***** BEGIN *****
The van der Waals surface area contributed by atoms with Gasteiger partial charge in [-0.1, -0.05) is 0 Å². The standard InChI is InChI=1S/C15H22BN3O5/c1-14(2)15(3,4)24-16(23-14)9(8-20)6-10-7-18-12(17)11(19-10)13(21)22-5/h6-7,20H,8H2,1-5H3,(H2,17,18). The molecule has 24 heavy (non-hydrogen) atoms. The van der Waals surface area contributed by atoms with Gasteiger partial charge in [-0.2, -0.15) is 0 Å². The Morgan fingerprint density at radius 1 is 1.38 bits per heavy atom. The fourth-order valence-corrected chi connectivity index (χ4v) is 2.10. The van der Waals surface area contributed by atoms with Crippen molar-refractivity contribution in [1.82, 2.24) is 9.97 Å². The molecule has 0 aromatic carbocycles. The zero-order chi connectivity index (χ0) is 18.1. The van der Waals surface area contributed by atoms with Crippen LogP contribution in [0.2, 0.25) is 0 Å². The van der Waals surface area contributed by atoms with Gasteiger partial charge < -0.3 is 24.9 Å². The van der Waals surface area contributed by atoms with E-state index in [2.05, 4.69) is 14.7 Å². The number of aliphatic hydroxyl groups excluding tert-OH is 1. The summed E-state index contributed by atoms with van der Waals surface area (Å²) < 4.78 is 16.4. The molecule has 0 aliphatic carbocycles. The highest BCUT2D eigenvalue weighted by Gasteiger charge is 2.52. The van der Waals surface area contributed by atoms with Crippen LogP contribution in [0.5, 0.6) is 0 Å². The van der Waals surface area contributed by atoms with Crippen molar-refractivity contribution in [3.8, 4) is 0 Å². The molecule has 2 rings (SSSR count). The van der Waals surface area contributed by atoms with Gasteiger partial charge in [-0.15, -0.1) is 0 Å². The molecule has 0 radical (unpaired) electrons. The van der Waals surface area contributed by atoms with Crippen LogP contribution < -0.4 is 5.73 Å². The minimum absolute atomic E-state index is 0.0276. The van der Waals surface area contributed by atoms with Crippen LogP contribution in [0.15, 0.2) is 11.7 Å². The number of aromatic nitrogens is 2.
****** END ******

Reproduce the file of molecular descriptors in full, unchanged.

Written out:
The van der Waals surface area contributed by atoms with Gasteiger partial charge in [-0.1, -0.05) is 0 Å². The standard InChI is InChI=1S/C15H22BN3O5/c1-14(2)15(3,4)24-16(23-14)9(8-20)6-10-7-18-12(17)11(19-10)13(21)22-5/h6-7,20H,8H2,1-5H3,(H2,17,18). The molecule has 24 heavy (non-hydrogen) atoms. The van der Waals surface area contributed by atoms with Gasteiger partial charge in [-0.2, -0.15) is 0 Å². The Morgan fingerprint density at radius 1 is 1.38 bits per heavy atom. The fourth-order valence-corrected chi connectivity index (χ4v) is 2.10. The van der Waals surface area contributed by atoms with Crippen molar-refractivity contribution in [1.82, 2.24) is 9.97 Å². The molecule has 0 aromatic carbocycles. The zero-order chi connectivity index (χ0) is 18.1. The van der Waals surface area contributed by atoms with Crippen LogP contribution in [0.2, 0.25) is 0 Å². The van der Waals surface area contributed by atoms with Gasteiger partial charge < -0.3 is 24.9 Å². The van der Waals surface area contributed by atoms with E-state index in [2.05, 4.69) is 14.7 Å². The number of aliphatic hydroxyl groups excluding tert-OH is 1. The summed E-state index contributed by atoms with van der Waals surface area (Å²) < 4.78 is 16.4. The molecule has 0 aliphatic carbocycles. The highest BCUT2D eigenvalue weighted by Gasteiger charge is 2.52. The van der Waals surface area contributed by atoms with Crippen LogP contribution in [0.5, 0.6) is 0 Å². The van der Waals surface area contributed by atoms with Crippen molar-refractivity contribution in [3.8, 4) is 0 Å². The molecule has 2 rings (SSSR count). The van der Waals surface area contributed by atoms with Gasteiger partial charge in [-0.15, -0.1) is 0 Å². The molecule has 0 radical (unpaired) electrons. The van der Waals surface area contributed by atoms with Crippen LogP contribution < -0.4 is 5.73 Å². The minimum absolute atomic E-state index is 0.0276. The van der Waals surface area contributed by atoms with Crippen LogP contribution in [0.15, 0.2) is 11.7 Å². The number of aromatic nitrogens is 2.